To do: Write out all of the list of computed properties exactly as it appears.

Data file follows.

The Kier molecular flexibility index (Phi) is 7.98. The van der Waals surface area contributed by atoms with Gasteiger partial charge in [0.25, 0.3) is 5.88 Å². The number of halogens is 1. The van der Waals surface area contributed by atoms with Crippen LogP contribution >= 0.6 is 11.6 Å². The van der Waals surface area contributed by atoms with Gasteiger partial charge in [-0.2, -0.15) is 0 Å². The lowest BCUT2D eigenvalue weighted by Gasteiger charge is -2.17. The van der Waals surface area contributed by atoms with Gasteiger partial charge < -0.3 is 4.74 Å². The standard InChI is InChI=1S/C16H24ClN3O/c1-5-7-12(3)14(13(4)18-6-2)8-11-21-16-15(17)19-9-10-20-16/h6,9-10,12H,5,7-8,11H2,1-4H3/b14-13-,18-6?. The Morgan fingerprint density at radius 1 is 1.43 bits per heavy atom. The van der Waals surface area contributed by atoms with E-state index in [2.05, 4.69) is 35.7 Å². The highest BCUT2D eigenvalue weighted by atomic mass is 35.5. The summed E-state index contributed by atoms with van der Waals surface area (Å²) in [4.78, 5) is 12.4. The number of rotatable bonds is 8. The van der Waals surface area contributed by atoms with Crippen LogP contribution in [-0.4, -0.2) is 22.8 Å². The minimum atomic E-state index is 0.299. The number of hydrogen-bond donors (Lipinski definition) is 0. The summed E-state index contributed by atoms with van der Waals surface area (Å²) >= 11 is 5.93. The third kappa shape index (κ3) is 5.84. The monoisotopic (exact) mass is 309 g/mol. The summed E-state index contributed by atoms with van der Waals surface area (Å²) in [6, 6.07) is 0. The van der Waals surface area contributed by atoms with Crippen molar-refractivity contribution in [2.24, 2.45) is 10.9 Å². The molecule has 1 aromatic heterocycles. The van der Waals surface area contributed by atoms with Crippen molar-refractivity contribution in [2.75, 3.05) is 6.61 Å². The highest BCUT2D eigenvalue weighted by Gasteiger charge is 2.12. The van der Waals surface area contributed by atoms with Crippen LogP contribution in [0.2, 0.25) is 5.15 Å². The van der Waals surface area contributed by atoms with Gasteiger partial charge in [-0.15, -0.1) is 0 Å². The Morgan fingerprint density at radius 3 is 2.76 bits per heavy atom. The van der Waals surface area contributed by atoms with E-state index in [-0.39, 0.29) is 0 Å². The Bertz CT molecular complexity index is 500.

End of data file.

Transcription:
The Kier molecular flexibility index (Phi) is 7.98. The van der Waals surface area contributed by atoms with Gasteiger partial charge in [0.25, 0.3) is 5.88 Å². The number of halogens is 1. The van der Waals surface area contributed by atoms with Crippen LogP contribution >= 0.6 is 11.6 Å². The van der Waals surface area contributed by atoms with Gasteiger partial charge in [-0.2, -0.15) is 0 Å². The lowest BCUT2D eigenvalue weighted by Gasteiger charge is -2.17. The van der Waals surface area contributed by atoms with Gasteiger partial charge < -0.3 is 4.74 Å². The standard InChI is InChI=1S/C16H24ClN3O/c1-5-7-12(3)14(13(4)18-6-2)8-11-21-16-15(17)19-9-10-20-16/h6,9-10,12H,5,7-8,11H2,1-4H3/b14-13-,18-6?. The Morgan fingerprint density at radius 1 is 1.43 bits per heavy atom. The van der Waals surface area contributed by atoms with E-state index in [2.05, 4.69) is 35.7 Å². The highest BCUT2D eigenvalue weighted by atomic mass is 35.5. The summed E-state index contributed by atoms with van der Waals surface area (Å²) in [4.78, 5) is 12.4. The number of rotatable bonds is 8. The van der Waals surface area contributed by atoms with Crippen LogP contribution in [-0.4, -0.2) is 22.8 Å². The minimum atomic E-state index is 0.299. The number of hydrogen-bond donors (Lipinski definition) is 0. The summed E-state index contributed by atoms with van der Waals surface area (Å²) >= 11 is 5.93. The third kappa shape index (κ3) is 5.84. The monoisotopic (exact) mass is 309 g/mol. The summed E-state index contributed by atoms with van der Waals surface area (Å²) in [6, 6.07) is 0. The van der Waals surface area contributed by atoms with Crippen molar-refractivity contribution in [2.24, 2.45) is 10.9 Å². The molecule has 1 aromatic heterocycles. The van der Waals surface area contributed by atoms with Crippen molar-refractivity contribution in [2.75, 3.05) is 6.61 Å². The highest BCUT2D eigenvalue weighted by Gasteiger charge is 2.12. The van der Waals surface area contributed by atoms with Crippen LogP contribution in [0.2, 0.25) is 5.15 Å². The van der Waals surface area contributed by atoms with Gasteiger partial charge in [-0.15, -0.1) is 0 Å². The Morgan fingerprint density at radius 3 is 2.76 bits per heavy atom. The van der Waals surface area contributed by atoms with E-state index in [-0.39, 0.29) is 0 Å². The Bertz CT molecular complexity index is 500.